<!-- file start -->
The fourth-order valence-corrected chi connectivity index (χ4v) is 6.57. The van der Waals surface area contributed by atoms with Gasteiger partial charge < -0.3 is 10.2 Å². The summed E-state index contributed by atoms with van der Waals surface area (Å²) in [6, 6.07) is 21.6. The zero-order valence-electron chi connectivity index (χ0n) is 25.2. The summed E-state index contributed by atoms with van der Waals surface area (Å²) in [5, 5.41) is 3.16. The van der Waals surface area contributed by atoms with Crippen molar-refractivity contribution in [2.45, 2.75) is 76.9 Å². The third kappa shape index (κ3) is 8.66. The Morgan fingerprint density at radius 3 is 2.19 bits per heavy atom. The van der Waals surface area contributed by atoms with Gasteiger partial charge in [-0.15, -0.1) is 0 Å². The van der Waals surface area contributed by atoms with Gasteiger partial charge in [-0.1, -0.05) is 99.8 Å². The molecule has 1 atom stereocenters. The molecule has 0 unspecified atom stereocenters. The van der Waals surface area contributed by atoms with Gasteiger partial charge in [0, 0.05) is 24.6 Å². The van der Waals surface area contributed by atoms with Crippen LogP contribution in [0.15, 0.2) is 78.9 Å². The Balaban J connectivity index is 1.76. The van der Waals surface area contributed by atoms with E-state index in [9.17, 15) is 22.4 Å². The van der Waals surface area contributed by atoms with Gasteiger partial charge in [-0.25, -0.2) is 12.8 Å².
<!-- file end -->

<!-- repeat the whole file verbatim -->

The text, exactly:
The fourth-order valence-corrected chi connectivity index (χ4v) is 6.57. The van der Waals surface area contributed by atoms with Gasteiger partial charge < -0.3 is 10.2 Å². The summed E-state index contributed by atoms with van der Waals surface area (Å²) in [6, 6.07) is 21.6. The zero-order valence-electron chi connectivity index (χ0n) is 25.2. The summed E-state index contributed by atoms with van der Waals surface area (Å²) in [5, 5.41) is 3.16. The van der Waals surface area contributed by atoms with Crippen molar-refractivity contribution in [2.45, 2.75) is 76.9 Å². The third kappa shape index (κ3) is 8.66. The Morgan fingerprint density at radius 3 is 2.19 bits per heavy atom. The van der Waals surface area contributed by atoms with Gasteiger partial charge in [-0.15, -0.1) is 0 Å². The van der Waals surface area contributed by atoms with Gasteiger partial charge in [-0.1, -0.05) is 99.8 Å². The molecule has 1 atom stereocenters. The molecule has 0 unspecified atom stereocenters. The van der Waals surface area contributed by atoms with Gasteiger partial charge in [0, 0.05) is 24.6 Å². The van der Waals surface area contributed by atoms with Crippen LogP contribution in [0.15, 0.2) is 78.9 Å². The Balaban J connectivity index is 1.76. The van der Waals surface area contributed by atoms with E-state index in [9.17, 15) is 22.4 Å². The van der Waals surface area contributed by atoms with Gasteiger partial charge in [-0.25, -0.2) is 12.8 Å².